Wow. Thanks for all of the great advise . Maybe i should have made myself clearer on my plan of attack on this project. As you have suggested, i did dig down around under the exposed roots to inspect the lower root system. There are 4 or 5 roots like the ones exposed about 2" below ground level and they are spaced equally around the trunk. My idea of where to make my first cut on the trunk was based on once i put a tourniquet on the lower roots to start working on the nebari, i was going to plant the tree in the ground to get it healthy and strengthen the root system by leaving more of the tree intact to let the wind do the work on the roots and trunk. This was going to be my first step and wasnt planning on doing more than watering and feeding the tree until early in 2012 when i was going to repot and do a major trunk and root prunning. This is also the time i was going to decide to either cut the exposed roots off or leave them attached to give the tree more visual appeal. The more i think about it i will more than likely cut the above roots now and worry about appeal later. I thought the time in the ground for the tree would give it time to get healthier, show me more of its potential, also give me a year and a half to learn more and ask as many questions as i can from you guys. Thanks again for all of your help. I really appreciate it. I am sure i will be seeking out your advice in the future.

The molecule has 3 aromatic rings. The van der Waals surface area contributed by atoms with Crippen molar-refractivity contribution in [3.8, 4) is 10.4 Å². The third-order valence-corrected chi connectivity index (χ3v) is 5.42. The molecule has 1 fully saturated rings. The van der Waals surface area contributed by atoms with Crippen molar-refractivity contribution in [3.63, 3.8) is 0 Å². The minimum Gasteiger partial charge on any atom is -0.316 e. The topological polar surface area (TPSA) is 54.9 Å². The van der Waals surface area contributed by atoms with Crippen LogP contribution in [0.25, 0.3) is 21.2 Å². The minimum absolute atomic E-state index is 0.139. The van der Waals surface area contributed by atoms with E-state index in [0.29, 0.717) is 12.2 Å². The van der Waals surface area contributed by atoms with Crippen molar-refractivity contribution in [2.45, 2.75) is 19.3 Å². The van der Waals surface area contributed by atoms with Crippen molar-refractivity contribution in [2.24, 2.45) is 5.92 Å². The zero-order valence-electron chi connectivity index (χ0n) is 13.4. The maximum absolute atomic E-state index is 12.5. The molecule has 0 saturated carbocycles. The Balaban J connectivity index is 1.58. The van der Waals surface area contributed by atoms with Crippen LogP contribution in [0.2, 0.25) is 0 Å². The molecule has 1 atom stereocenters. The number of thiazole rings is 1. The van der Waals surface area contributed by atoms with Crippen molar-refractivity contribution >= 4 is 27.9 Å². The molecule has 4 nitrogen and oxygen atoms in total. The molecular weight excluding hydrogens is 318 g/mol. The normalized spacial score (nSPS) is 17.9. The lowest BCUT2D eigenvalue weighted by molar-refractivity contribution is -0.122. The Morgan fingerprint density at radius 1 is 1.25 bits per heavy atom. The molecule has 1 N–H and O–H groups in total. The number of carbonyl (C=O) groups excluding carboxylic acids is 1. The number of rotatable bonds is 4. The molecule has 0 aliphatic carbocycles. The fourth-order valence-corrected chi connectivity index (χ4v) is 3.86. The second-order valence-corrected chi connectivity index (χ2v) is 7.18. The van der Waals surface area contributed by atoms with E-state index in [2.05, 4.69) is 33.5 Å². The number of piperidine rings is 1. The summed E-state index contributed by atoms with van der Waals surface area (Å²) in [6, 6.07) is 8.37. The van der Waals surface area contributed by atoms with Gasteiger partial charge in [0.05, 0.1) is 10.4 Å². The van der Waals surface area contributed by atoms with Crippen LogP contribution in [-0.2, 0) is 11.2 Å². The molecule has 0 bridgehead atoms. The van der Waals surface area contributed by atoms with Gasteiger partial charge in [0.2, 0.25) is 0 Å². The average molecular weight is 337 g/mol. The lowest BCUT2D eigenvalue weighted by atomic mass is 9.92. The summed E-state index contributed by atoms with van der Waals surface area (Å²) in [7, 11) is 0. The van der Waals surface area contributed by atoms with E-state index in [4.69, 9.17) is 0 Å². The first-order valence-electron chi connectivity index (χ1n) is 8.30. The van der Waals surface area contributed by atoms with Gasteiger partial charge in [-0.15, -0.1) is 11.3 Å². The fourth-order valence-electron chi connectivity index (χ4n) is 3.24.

Posted: Thu Jun 24, 2010 11:28 pm
by TomM
Norm, I always enjoy your posts, your advice - they provoke deeper thought and insight. I really hadn't considered the possibility of previous grafting ... hmm..?
But aside from that I was thinking of a drawing I saw recently (in a Bill Valavanis offering of young tree saplings he sells in Spring) The crabapple is all twisted, contorted, truly a masterful impression of a tortured trunk line. It had no real taper, but movement, oh the movement !!! Too bad I can not show you this wonderful drawing. Think 'LITERATI' but with a deciduous tree.